(Reuters) - Marriott International Inc (MAR.O) Chief Executive Arne Sorenson on Thursday urged the Trump administration to improve relations with post-Castro Cuba and recognize tourism as a strategic tool in the effort.
His comment come as U.S. President Donald Trump is expected to announce a new Cuba policy on Friday.
The policy is likely to tighten some rules on travel and trade, and partly roll back former President Barack Obama’s opening toward the island, U.S. officials and people familiar with the matter have told Reuters.
“It would be exceedingly disappointing to see the progress that has been made in the last two years halted and reversed by the administration,” Sorenson said in an emailed statement.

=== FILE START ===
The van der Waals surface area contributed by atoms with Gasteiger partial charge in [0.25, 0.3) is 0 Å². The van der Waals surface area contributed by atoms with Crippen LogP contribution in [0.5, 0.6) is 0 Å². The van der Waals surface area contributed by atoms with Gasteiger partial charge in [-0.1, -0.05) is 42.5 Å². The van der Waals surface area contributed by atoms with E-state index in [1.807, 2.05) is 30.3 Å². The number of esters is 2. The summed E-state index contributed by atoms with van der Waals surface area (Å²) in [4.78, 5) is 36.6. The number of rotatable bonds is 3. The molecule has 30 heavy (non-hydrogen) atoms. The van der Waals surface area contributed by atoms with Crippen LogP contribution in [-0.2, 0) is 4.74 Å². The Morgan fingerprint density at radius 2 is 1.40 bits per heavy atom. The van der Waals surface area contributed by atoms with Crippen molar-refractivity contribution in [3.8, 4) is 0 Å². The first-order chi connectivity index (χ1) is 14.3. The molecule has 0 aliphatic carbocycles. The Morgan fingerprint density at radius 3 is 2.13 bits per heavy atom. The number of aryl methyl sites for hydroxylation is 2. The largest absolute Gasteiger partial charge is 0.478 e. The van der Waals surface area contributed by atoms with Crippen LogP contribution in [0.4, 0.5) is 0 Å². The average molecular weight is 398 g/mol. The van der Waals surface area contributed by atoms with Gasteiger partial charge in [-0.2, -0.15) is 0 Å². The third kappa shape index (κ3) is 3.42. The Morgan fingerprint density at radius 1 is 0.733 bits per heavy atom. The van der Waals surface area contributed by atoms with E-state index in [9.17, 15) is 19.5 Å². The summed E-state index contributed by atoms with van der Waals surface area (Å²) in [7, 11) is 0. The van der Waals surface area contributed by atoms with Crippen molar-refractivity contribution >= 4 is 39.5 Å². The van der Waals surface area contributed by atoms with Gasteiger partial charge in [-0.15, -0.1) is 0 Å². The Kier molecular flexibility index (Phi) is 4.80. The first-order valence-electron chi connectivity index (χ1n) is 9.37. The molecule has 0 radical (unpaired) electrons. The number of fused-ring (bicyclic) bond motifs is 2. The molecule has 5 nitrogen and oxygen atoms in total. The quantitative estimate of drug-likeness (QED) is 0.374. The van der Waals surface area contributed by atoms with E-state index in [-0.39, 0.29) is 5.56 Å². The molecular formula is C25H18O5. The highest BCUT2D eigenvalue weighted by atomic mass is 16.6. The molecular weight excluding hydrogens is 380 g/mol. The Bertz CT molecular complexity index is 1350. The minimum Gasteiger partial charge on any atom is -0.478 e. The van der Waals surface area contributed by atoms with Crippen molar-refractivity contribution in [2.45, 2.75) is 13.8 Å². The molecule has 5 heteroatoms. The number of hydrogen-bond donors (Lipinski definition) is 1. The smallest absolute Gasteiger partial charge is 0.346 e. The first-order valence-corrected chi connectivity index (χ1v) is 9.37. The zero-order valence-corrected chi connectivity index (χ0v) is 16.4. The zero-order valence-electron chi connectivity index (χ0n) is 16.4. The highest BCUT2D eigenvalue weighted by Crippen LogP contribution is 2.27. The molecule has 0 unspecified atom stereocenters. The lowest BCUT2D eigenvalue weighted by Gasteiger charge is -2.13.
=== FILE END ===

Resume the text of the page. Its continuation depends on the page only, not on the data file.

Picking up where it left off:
One of the options being considered by the Trump administration is banning U.S. companies from doing business with Cuban enterprises tied to the military, which controls a large part of the Communist-ruled island’s economy, the people have said.
Marriott, the world’s biggest hotel chain operator, runs the military-owned Gaviota 5th Avenue Hotel under its Four Points Sheraton brand.
The company plans to start operating its second hotel, the state-owned Gran Caribe Inglaterra Hotel, under its Luxury Collection brand by the end of 2019.
With the new policy, Trump is expected to claim fulfillment of a campaign promise to the Cuban-American community to tighten the screws on the government of Cuban President Raul Castro.
Reporting by Alana Wise in New York, Marc Frank in La Habana and Ankit Ajmera in Bengaluru; Editing by Arun Koyyur